Naps. Meals. Diapers. Teeth-brushing. That's important.
Playing with ALL the toys at once. Also important.
The Boy demonstrated quite a liking for violin music, specifically "Twinkle" and the typical violin class variations a la Suzuki. I have started to play that for him at least once a day, and he loves it.
We usually get some coloring time in there.
Sometimes we have to go for appointments; other times I insist on a mall-walk so that I can get some exercise and NOT freeze my bum off.
Very important stuff indeed.
Subject change: I'm going to somewhat disagree with Musical Daddy's assessment regarding The Boy and his bed. There are plenty of children his age, and even older, who start the night in their own beds without major incident and join their parents in the middle of the night, also without major incident. Really, the only time it is an issue is when The Boy is immediately post-chemo, which we addressed last time by my sleeping elsewhere in the house and The Boy staying with Daddy. I don't mind doing that for one night if it means that everyone gets more sleep and stays safe. But, back to the original issue, it may become a problem as I become more pregnant. It may not.
My feeling is, we have to keep putting him in his bed at night and sometimes for naps (even though right now he's in my lap) because he needs to know that his bed and his room are for him. Of course, both he and I were raised in typical families, where parents slept apart from their children from the day that they came home. My mother now admits to sometimes putting me in her bed because I was a "difficult" baby in that respect, just so that she could get some decent sleep.
I like the little extra bit of freedom that I get after putting him to bed in the evening. I can get a bit of housework done, and I can just sit here in this chair.
On my mommy message board, sleeping arrangements are a hot topic. Many parents swear by "cry-it-out" (what is "it" and if my kid still has it, so what?) and that children manipulate their parents, and need to be taught to sleep on their own (some moms start closing the door at 2 months, which is ridiculous to me). Other parents believe that learning to go to sleep is something that children learn eventually. One time I started a thread about "closet co-sleeping" in an effort to find out how many families actually let the kids into their bed, either sometimes or always, and it was surprising how many there were.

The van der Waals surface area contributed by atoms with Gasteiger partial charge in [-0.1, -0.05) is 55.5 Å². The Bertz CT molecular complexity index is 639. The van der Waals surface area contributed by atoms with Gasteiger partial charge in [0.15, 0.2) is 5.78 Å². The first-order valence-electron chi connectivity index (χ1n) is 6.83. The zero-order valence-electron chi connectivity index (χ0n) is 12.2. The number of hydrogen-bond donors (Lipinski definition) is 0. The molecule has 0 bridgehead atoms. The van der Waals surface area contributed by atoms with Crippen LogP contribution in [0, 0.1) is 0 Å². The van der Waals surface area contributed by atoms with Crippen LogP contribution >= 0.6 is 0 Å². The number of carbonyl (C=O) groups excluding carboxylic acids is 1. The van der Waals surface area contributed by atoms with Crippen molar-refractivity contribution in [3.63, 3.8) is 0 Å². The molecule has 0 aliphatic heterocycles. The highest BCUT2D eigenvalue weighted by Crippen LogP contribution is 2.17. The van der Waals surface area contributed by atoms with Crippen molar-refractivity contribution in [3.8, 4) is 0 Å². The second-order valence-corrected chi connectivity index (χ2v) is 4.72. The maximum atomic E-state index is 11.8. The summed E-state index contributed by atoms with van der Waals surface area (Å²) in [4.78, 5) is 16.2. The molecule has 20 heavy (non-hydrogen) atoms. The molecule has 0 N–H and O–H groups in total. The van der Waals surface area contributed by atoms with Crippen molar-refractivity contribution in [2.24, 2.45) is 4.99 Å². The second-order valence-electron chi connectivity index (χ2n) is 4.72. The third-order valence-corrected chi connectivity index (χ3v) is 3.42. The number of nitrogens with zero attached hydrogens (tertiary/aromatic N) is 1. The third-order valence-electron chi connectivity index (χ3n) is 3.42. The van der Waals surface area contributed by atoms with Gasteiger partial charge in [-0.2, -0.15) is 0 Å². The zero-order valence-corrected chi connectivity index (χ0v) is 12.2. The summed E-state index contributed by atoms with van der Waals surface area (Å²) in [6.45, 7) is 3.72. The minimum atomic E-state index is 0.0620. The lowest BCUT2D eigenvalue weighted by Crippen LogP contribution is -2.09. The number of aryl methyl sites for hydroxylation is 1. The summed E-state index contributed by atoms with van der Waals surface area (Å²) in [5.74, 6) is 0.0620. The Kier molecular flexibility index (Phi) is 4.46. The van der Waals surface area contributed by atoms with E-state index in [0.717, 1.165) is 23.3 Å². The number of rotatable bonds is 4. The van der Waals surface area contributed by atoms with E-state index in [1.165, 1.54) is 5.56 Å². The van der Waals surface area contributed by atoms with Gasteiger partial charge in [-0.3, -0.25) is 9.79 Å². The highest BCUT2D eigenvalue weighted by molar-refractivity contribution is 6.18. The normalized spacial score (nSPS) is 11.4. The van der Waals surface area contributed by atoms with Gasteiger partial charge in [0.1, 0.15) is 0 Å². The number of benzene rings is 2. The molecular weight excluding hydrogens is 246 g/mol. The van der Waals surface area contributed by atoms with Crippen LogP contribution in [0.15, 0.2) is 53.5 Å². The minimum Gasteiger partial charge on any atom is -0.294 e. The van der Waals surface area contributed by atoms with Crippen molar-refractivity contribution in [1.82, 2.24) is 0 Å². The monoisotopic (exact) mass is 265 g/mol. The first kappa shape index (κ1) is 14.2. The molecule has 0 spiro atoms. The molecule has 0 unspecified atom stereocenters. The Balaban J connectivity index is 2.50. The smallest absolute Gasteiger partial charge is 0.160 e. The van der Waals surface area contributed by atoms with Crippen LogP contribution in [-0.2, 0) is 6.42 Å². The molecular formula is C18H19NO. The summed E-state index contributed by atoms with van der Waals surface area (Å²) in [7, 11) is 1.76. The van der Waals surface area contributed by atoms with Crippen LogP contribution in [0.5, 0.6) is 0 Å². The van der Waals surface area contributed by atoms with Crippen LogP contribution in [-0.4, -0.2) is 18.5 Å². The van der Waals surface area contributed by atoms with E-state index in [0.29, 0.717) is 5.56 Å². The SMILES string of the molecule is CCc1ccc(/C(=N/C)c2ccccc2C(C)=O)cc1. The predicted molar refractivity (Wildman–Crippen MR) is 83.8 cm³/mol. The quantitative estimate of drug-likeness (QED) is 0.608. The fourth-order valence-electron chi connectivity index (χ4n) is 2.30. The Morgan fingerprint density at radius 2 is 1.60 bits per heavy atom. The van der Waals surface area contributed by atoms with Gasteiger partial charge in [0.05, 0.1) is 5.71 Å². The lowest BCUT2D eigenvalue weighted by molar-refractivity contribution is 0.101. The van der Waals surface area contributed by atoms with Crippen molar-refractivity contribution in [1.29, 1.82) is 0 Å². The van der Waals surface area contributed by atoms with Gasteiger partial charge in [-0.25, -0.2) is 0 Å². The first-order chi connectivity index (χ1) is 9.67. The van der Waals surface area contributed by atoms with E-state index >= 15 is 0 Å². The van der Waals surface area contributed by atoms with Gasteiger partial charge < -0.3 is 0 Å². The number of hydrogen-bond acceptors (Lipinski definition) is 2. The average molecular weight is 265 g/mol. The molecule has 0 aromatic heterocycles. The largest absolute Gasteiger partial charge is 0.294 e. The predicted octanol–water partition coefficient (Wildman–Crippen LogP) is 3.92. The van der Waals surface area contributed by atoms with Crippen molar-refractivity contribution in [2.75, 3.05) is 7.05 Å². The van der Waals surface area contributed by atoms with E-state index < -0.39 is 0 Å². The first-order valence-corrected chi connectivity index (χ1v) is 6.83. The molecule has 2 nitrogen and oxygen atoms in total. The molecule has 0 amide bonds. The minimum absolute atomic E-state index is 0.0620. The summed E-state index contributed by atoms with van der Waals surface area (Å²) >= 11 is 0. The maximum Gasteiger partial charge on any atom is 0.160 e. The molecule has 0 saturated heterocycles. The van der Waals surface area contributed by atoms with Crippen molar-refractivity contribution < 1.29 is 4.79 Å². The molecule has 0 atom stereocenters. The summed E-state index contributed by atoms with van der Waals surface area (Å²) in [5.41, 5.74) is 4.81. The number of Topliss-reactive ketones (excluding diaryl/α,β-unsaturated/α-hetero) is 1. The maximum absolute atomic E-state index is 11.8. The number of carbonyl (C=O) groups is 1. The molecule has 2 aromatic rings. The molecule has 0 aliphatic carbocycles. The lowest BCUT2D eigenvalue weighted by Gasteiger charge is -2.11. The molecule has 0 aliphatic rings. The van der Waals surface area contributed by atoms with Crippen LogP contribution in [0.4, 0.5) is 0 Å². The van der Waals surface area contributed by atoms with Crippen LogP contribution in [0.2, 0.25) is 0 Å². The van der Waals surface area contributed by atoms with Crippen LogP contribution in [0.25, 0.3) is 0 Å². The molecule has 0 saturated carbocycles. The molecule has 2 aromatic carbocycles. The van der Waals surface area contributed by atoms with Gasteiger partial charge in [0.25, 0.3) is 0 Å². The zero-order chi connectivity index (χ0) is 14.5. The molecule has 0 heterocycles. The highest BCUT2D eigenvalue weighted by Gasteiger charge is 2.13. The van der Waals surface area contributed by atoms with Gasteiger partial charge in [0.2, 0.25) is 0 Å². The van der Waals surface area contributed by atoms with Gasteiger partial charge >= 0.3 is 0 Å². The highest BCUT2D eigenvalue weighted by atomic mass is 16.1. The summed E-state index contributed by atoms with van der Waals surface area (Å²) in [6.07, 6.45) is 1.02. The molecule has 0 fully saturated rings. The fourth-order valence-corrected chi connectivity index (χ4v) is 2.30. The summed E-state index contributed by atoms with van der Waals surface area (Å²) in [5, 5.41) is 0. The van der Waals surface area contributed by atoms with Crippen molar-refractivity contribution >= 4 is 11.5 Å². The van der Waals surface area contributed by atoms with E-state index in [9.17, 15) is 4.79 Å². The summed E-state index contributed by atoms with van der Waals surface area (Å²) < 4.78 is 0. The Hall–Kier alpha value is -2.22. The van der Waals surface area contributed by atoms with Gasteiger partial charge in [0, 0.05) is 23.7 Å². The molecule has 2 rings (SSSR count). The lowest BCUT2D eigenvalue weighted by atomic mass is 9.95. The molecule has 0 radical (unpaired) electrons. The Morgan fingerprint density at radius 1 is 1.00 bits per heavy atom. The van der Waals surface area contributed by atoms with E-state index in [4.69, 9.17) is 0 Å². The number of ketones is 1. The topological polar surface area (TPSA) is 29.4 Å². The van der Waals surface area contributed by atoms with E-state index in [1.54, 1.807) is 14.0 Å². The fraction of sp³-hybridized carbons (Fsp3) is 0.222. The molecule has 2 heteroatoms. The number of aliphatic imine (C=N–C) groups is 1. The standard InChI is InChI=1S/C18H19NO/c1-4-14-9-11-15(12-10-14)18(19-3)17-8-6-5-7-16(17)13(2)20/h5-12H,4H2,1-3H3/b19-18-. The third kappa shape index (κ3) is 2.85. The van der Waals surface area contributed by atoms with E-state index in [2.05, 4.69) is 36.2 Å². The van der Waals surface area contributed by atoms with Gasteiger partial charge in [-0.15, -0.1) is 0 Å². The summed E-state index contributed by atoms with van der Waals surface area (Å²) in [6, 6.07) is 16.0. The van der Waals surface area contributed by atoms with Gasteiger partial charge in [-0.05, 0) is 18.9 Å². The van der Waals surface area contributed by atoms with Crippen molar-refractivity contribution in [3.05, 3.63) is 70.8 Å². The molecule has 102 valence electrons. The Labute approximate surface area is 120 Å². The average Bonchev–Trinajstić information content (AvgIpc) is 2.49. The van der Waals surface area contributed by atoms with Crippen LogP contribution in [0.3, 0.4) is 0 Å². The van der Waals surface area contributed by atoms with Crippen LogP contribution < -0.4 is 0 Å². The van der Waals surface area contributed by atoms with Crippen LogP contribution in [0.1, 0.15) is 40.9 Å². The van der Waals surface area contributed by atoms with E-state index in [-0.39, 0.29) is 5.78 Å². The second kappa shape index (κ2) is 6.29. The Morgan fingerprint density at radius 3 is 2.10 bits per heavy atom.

People don't usually talk about the fact that their 10 month old or 2 year old doesn't sleep through the night. They are ashamed of it; they think that it makes them bad parents. They fall prey to advice coming from older generations saying that these children will be too spoiled or dependent. At times I have felt that pressure and judgment, but I'm done with it now. We'll do what works for us.
Dr. Sears, who is definitely more on the hippie end of things, always says that sleeping arrangements that allow everyone to get the most sleep are the right ones.
Here's my "final answer" assessment on our situation, at least for now: The Boy is still a baby. He is stuck in the baby phase in many respects, probably due to his illness and treatment. He'll get older. He'll mature. This too shall pass. Right now, we need to roll with him on this one. I want him to start the night in his bed every night, and he seems willing to do that. Which is progress. When I put him in there, he lies comfortably and sticks that thumb in his mouth. I can't yet leave the room with him awake, because he still throws a fit. However, I can leave the room with him lying on our bed, because he is more comfortable there. He needs to get comfortable with his own bed, and he will.
It will take longer than it might otherwise with a typical child who doesn't have all of this extra baggage. We can't just leave him to cry, which for many seems to be the magical solution. There is no quick fix for this one, any more than there is to get a typical picky child to eat a varied menu just because you serve it.